30 Mar What Is Your ISP Doing With Your Data?
In today’s digital world, “data” has quickly become a top buzz word. Many don’t realize that your ISP (Internet Service Provider) is a data aggregator, collecting troves of data about each user online. ISPs and other companies collect enormous amounts of data, leading to the now-familiar term “Big Data”. Furthermore, said ISPs have been buying data analytics companies so they can analyze and use all the data they are collecting. But what’s the significance of “Big Data” and data collection? More importantly, do the pros outweigh the cons?
ISPs collect data on pretty much everything you do online. It’s gotten to the point that, if your ISP is also your television provider, they can match and combine your online and television data for marketing and advertising purposes. They know what websites you visit, what articles you read, where you shop, what apps you use, and what you watch on television. All of this information is like gold to marketers, giving them the ability to offer products to you with pinpoint accuracy all the while knowing your likelihood of purchasing the product is that much greater.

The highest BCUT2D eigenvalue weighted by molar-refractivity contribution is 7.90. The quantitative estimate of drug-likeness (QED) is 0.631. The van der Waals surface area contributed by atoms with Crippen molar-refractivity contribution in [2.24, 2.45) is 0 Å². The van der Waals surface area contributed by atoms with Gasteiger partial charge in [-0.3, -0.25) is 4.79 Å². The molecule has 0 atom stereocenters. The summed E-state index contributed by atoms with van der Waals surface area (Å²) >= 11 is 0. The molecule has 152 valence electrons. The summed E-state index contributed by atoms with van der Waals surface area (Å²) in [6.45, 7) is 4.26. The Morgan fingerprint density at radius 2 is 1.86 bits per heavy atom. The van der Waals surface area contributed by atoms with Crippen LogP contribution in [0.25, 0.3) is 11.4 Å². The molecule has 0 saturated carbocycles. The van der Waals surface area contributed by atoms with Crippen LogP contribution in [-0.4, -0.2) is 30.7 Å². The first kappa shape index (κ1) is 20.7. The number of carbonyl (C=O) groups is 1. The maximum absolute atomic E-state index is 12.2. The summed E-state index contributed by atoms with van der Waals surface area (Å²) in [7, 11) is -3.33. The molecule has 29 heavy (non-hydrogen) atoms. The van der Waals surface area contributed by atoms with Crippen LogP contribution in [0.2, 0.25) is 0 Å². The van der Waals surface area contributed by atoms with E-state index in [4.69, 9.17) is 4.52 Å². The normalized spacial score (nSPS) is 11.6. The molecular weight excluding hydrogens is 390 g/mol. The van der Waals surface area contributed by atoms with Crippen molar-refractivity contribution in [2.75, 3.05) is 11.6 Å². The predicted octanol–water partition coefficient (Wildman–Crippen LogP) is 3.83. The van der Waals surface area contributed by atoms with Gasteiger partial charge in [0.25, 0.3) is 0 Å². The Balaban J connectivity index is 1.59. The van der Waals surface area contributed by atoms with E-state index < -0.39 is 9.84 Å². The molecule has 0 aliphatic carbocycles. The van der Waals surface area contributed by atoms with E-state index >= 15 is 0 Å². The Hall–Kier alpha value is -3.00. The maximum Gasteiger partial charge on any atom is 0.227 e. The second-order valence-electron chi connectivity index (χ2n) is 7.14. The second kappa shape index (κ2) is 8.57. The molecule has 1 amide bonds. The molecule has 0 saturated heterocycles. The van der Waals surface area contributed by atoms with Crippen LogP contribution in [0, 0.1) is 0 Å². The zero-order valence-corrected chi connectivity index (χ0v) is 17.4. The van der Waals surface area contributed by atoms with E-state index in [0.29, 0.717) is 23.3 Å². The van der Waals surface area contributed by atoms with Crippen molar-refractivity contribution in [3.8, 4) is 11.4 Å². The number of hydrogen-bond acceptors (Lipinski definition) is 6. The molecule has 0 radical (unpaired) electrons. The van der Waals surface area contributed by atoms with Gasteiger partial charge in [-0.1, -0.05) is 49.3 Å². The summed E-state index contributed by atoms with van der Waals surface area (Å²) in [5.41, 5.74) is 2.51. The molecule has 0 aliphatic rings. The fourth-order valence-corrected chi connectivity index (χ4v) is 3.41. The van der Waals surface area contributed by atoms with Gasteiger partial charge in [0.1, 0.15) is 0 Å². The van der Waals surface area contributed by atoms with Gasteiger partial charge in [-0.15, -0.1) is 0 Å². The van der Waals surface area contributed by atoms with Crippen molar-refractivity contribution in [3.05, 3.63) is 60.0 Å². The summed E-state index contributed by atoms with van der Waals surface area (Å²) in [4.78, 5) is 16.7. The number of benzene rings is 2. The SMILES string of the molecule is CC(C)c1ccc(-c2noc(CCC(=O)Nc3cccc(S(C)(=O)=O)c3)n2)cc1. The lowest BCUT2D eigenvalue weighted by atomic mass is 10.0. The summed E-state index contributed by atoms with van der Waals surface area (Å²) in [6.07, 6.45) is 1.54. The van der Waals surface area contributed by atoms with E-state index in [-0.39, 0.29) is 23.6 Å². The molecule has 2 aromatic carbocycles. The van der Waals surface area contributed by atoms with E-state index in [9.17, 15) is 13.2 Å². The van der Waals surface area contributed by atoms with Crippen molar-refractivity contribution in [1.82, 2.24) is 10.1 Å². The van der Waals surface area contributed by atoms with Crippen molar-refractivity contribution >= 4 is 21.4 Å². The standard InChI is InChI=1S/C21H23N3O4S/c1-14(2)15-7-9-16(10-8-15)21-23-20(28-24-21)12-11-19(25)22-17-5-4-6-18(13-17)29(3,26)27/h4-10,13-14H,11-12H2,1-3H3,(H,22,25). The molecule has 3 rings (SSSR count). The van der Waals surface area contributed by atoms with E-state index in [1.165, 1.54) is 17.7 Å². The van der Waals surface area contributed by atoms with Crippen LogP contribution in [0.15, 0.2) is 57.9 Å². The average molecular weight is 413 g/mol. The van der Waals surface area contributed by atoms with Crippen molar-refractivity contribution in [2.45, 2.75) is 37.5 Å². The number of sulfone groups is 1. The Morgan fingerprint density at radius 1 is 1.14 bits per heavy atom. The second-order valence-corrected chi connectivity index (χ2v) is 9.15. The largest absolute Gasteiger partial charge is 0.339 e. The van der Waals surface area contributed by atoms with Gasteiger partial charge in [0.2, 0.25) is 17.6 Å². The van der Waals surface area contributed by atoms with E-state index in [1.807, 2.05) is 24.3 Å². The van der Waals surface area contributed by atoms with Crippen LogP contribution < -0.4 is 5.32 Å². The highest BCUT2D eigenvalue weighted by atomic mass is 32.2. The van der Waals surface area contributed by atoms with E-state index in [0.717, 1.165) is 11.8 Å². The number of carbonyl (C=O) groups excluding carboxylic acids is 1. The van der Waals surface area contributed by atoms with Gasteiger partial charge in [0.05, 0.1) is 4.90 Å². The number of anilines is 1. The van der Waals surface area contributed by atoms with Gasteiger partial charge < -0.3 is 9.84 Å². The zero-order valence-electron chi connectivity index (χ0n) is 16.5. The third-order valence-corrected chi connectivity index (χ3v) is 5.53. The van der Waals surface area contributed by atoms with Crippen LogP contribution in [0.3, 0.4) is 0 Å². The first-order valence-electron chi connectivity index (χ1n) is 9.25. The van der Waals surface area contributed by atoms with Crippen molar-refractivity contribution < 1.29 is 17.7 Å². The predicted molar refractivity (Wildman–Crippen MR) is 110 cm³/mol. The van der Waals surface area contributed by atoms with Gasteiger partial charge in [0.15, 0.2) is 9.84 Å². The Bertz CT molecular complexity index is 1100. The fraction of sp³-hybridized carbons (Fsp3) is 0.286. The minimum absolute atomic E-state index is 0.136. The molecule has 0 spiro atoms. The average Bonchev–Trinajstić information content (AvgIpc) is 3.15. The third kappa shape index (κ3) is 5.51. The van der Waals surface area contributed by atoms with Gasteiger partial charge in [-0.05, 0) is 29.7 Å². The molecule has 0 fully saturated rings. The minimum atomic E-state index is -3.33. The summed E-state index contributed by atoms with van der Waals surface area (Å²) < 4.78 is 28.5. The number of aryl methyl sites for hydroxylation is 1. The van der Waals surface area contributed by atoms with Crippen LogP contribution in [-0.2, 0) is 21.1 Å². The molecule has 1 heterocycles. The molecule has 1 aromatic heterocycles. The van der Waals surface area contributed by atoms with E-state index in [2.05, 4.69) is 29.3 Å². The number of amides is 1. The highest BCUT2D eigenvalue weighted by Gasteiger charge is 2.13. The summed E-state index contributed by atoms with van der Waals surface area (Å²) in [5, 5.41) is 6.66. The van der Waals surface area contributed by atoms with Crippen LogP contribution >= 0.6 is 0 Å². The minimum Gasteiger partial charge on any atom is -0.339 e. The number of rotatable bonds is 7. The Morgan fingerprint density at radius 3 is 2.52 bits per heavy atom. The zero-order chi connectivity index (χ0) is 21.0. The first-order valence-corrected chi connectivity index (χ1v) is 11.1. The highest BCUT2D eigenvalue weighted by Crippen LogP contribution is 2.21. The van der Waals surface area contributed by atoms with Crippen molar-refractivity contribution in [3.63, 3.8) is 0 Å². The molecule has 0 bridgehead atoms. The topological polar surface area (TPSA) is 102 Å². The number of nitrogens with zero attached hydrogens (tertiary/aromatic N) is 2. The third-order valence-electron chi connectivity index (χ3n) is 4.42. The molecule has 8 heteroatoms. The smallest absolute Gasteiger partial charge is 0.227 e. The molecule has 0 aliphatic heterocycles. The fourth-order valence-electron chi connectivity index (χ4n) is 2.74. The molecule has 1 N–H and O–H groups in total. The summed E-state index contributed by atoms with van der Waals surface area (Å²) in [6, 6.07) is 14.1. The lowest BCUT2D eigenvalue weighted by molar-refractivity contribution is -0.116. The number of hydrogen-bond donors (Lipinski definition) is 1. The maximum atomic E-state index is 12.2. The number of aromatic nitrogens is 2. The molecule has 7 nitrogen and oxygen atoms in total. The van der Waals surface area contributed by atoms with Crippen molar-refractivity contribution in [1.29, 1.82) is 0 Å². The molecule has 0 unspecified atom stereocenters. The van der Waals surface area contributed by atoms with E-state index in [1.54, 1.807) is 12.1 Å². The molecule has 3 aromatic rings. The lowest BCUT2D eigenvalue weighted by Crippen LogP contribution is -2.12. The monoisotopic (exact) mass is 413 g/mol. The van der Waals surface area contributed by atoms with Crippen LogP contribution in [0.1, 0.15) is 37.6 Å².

Now, for the user and company alike there are pros and cons to big data. On one hand users are well aware that they are consistently targeted by advertisements, so seeing products that are generally of interest to the consumer can be seen as a refreshing reprieve. However, there is a dark side to this as well. Cyber security is extremely important, especially when it comes to storing large amounts of data. In fact, for an ISP collecting all of this data, securing said data should be their highest priority and top concern. However, data breaches happen all the time to companies big and small. This means all of the data that has been collected about us can be stolen by someone who may wish to use it in not so appealing ways. They may also try to go after more critical information like credit card or bank information.
In the end, our personal data is everywhere, and protecting it should be a top priority. Individuals and companies alike using the Internet have hundreds of data points about them that are eventually used for marketing and other purposes. While this data collection can be harmless, the third parties such as ISPs that are collecting all this data are only one side of the cyber security spectrum when it comes to fully embracing the cyber security of a user or company at large.